Plywood consists of layers of thin veneers or plies glued together under huge pressure with the grain directions at right-angles in each successive layer. This allows the production of large sheets of dimensionally stable material in which most properties are approximately equalized across the surface with the strength of wood parallel to the grain predominating. Shrinkage and swelling are very small, being about 0.18% along the grain and 0.27% across it over the range of 7-20% moisture content (Joyce, 1970). Normally an uneven number of plies is used to give a balanced construction but even-numbered plywoods, in which the grain of the central pair of veneers is parallel, are made. Plywood is highly resistant to splitting parallel to the face grain but splits relatively easily in its thickness. Although cross-ply laminations of wood are known from antiquity, plywood made from thin veneers and used as a substitute for solid wood is essentially a modern material that owes much to the development of economical, moisture-resistant adhesives.
Where one outermost ply is of better quality than the other, the better-quality veneer is referred to as the face and the other as the back. Where they are of equal quality, both are referred to as faces. The central ply is referred to as the core and in plywoods with more than three plies those lying immediately beneath the face and back are referred to as cross bands or cross banding. Manufactured boards in which the central plies are replaced by particle board or wood core strips glued together side by side typically retain only the face veneer and cross banding, or less commonly the face veneer only. Examples illustrated in Figure 2.22 include blockboard, in which the core strips may not exceed 25 mm, and laminboard, in which the strips must not exceed 7 mm wide.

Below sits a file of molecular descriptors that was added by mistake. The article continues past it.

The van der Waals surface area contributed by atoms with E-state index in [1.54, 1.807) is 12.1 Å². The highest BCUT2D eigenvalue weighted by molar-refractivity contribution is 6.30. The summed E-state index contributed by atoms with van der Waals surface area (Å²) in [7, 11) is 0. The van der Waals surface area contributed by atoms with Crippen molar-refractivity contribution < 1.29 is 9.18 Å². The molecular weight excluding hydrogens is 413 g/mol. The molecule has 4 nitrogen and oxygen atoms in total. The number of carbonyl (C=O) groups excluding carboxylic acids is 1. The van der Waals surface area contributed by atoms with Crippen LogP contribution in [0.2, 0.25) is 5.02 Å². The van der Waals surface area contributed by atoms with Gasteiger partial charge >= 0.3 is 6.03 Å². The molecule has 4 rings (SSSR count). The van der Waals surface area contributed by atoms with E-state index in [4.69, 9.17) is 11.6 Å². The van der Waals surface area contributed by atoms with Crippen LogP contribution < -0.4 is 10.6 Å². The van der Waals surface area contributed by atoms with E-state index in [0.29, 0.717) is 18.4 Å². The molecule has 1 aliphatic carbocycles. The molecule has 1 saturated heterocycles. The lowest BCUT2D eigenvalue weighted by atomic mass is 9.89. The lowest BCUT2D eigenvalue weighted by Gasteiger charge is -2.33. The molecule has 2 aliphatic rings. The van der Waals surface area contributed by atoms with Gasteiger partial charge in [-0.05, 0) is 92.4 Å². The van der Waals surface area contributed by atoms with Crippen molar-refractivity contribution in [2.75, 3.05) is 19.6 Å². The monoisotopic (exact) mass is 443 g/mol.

Plywood is graded according to the strength and stiffness of the face veneers, the quality of the face veneers including the size and num-
Figure 2.22 Examples of manufactured board construction: (a) three ply (thicker veneer core); (b) multiply (seven-ply); (c) laminboard (veneered outer layers, laminated core); (d) blockboard (veneered outer layers, blocked core); (e) five ply particle board core
Figure 2.22 Examples of manufactured board construction: (a) three ply (thicker veneer core); (b) multiply (seven-ply); (c) laminboard (veneered outer layers, laminated core); (d) blockboard (veneered outer layers, blocked core); (e) five ply particle board core ber of defects and repairs, and the suitability of the material for interior or exterior use, or immersion in water etc. The precise form in which this is expressed differs between countries.
Was this article helpful?
THIS book is one of the series of Handbooks on industrial subjects being published by the Popular Mechanics Company. Like Popular Mechanics Magazine, and like the other books in this series, it is written so you can understand it. The purpose of Popular Mechanics Handbooks is to supply a growing demand for high-class, up-to-date and accurate text-books, suitable for home study as well as for class use, on all mechanical subjects. The textand illustrations, in each instance, have been prepared expressly for this series by well known experts, and revised by the editor of Popular Mechanics.